The most viable plan would take under three hours from North Adams to Shelburne Falls, Greenfield, Athol, Gardner, Fitchburg, Porter, and North Station, and would cost just under $1.6 billion.

A common critique of the Northern Tier Rail Restoration is its price tag. However, the project would take advantage of the expansion of federal and state funds, namely through $80 billion the Department of Transportation has to allocate to transportation projects. Moreover, compared to similar rail projects (like the $4 billion planned southern Massachusetts East-West line), the Northern Tier would be remarkably cheap.

One advantage? There's no need to lay new tracks. Aside from certain track upgrades, the major construction for the Northern Tier would be stations and crossings, thus its remarkably short construction phase of two to four years. In comparison, the Hartford line, running from Hartford, Conn., to Springfield spans barely 30 miles, yet cost $750 million.

In contrast, the Northern Tier would stretch over 140 miles for just over double the price.

So what can we do? A key obstacle to the Northern Tier passing through MassDOT is its estimated ridership and projected economic and environmental benefits. All of these metrics are undercounted in the most recent study.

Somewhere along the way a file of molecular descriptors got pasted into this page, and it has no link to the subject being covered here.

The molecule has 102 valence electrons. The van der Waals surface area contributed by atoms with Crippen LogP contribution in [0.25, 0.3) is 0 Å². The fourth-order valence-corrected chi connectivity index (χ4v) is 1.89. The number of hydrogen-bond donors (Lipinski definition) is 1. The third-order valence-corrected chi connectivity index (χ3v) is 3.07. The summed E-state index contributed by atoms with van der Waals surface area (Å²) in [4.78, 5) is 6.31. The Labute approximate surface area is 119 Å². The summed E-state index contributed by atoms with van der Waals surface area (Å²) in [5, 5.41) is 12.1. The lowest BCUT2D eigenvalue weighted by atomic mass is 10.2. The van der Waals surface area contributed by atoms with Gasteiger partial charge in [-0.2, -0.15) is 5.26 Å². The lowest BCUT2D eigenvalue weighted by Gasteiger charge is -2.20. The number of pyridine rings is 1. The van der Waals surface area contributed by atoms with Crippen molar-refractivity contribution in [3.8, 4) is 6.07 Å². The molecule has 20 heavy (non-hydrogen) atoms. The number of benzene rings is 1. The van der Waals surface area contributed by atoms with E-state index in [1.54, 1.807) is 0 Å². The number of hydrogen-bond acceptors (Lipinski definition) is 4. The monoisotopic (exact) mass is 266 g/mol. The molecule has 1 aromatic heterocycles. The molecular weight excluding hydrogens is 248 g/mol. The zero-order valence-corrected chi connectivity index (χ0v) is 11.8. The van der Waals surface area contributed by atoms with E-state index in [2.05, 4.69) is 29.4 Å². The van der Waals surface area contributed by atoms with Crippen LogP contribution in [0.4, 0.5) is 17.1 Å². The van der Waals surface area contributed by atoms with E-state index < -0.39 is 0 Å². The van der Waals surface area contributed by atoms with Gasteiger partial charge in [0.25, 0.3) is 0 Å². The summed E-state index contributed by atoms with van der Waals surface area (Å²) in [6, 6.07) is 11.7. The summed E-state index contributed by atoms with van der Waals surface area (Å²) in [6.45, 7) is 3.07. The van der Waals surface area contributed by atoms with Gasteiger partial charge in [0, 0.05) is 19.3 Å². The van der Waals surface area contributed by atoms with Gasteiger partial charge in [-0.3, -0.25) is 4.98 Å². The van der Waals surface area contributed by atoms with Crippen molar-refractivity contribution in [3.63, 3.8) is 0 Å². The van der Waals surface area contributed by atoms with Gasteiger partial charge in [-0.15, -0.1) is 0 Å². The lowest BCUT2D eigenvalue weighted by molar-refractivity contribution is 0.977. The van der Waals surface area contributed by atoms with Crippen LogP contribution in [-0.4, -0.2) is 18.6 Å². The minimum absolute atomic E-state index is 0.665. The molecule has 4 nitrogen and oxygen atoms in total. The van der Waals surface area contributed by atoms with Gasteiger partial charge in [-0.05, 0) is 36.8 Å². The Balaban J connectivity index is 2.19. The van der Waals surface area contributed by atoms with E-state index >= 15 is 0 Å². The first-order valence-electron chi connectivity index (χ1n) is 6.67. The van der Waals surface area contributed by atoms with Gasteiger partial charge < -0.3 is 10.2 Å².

Crucially, many drivers don't use the route that MassDOT assumes in its models as the alternative to the rail line, Route 2. due to its congestion and windy roads. In fact, even as far west as Greenfield, navigation services will recommend drivers take I-90, increasing the vehicle miles traveled and the ensuing carbon footprint.

Seeking to capture the discrepancy, a student-led Northern Tier research team from Williams College has developed and distributed a driving survey, which has already shown more than half of Williams students take the interstate to Boston. Taking the survey is an excellent way to contribute, as all data (which is anonymous) will be sent to MassDOT to factor into their benefit-cost analysis. This link takes you to the 60-second survey.

Another way to help is to spread the word. Talk to local family, friends, and community members, raising awareness of the project's benefits for our region. Attend MassDOT online meetings, and send state legislators and local officials a short letter or email letting them know you support the Northern Tier Passenger Rail Project. If you feel especially motivated, the Williams Northern Tier Research team, in collaboration with the Center for Learning in Action (CLiA), would welcome support.

Living far from the powerbrokers in Boston, it's easy to feel powerless to make positive change for our greater community. But with your support, the Northern Tier Rail can become reality, bringing investment back to Berkshire County, making the world greener, and improving the lives of generations of western Massachusetts residents to come.

Thomas Huckans, class of 2026, is a political science and astronomy major at Williams College, originally from Bloomsburg, Pa.

Survey: This survey records driving patterns from Berkshire county to Boston, specifically route and time. It also captures interest in the restoration of the Northern Tier Passenger Rail. Filling out this survey is a massive help for the cause, and all responses are greatly appreciated. Use this link.